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THE LATEST DREAM BUSINESS : VANITY VIDEOS: THEY WANT THEIR OWN MTV

In Los Angeles, so the common wisdom has it, everyone has a screenplay, a book or a play tucked away in the hopes that her or his latent genius will be recognized someday.

Now, thanks to a do-it-yourself audio-video studio in the Universal Studios Tour complex, tourists and residents of Southern California can add a demo tape to that short list of dreams. Hopefuls may make an audio tape or a full-blown music video for $20 or less.

Until recently, few firms had updated the old “make your own record” machines that appeared at carnivals and tourist attractions in the ‘60s. So in 1984, when entrepreneur Glenn Pierce began Sound Tracks Inc. and opened his first public studio in the Great Smoky Mountains resort town of Gatlinburg, Tenn., producing personal tapes and videos seemed like an idea whose time had come.

To hear Brenda Aveyard, executive producer of the firm’s three-month-old, six-studio Universal City facility, tell it, the dream business is doing quite well.

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Sound Tracks, which is based in Sevierville, Tenn., has opened more than 50 of its fantasy franchises across the country, mostly in shopping malls and amusement parks. The company’s busiest studio is in Cincinnati’s King’s Island amusement park, but the new Universal City plant is the firm’s biggest, handling as many as 50 aspiring artists an hour.

“You’d be surprised how little encouragement people need to go in there and sing something,” Aveyard said.

Her point was demonstrated by John Lepper of Mesa, Ariz., his wife and four children--who seemed sedate tourists when they walked into the video ministudio. But once settled, the sextet launched into the Oak Ridge Boys’ “Elvira” with gusto, even though John and the kids forgot the words halfway in.

Asked about the experience, Lepper said simply, “It was a gas.”

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But it isn’t quite that simple, though the studio tries to take most of the kinks out of the process.

A selection of about 200 songs--prerecorded instrumental tracks with what are called “helping vocals,” half-volume vocal lines to guide wayward singers back on pitch--run the gamut from “San Francisco” to “Don’t Mess With my Toot-Toot” to “Amazing Grace,” and all can be either lip-synched or sung live and mixed with the instrumental tracks for a stereo demo tape. The audio-only version runs $9.95.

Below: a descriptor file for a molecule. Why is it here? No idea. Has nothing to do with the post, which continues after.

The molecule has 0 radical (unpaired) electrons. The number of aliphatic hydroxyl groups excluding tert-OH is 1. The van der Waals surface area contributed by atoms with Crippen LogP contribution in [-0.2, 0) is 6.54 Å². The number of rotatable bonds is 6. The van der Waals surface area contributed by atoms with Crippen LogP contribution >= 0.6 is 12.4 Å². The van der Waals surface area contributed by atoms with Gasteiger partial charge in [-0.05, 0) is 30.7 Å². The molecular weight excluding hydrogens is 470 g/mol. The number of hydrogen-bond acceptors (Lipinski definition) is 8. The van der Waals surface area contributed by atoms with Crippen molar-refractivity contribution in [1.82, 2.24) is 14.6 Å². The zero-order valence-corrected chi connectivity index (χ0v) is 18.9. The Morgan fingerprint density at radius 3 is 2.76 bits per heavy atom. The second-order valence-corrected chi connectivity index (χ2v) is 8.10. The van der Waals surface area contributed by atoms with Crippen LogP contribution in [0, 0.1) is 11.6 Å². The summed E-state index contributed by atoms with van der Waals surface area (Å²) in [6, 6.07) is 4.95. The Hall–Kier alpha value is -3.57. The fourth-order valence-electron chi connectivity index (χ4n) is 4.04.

The video--with the pre-recorded singing mixed onto the videotape--costs $19.95, and it’s a more deluxe production: “Artists,” as the Sound Tracks staff call their customers, choose costumes or wild clothes from an employee and then set up behind dummy drums, keyboards, guitars and microphones and, as Aveyard put it, “let ‘em rip.”

That’s exactly what Rocky and the Pebbles, a.k.a. Rocco Russo and family from Long Island, N.Y., did. As the pulsing electrofunk beat of Robert Palmer’s “Addicted to Love” (with the Roccos’ guest vocals) came through the speakers, youngest son Dennis blithely bashed away at the drums, Rocco Jr. gyrated at the mike and Rocco Sr. gamely fiddled with an electric guitar, looking soulfully into the video camera.

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“We were here doing the tour and saw this place, so we came in,” Russo said afterward. “The kids watch the videos on TV all the time, so we thought we’d give it a shot. I don’t know how I look with a guitar, but it felt pretty good.”

Aveyard and technical director Joe DeSantis agreed that the vast majority of Sound Tracks’ “clients” are adventurous amateurs, either tourists doing Universal Studios or locals who, according to DeSantis, “have had one or three drinks over at the restaurants up here and suddenly decide they’re Lionel Richie.”

Aveyard said Sound Tracks gets a couple of would-be professionals looking to make a demo on the cheap, and--time permitting--the studio staff gives these people a bit more technical attention.

“But we retain legal rights on the stuff done here, so it’s not exactly what most pros have in mind,” she added. Still, the quality of the end product is very good--"more than most of our customers expect,” Aveyard said--and the quality of the dreams engendered in the process is first-rate, if the shining eyes of Dennis Rocco were any indication.

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“Let’s do it again,” he said, grasping his drumsticks.


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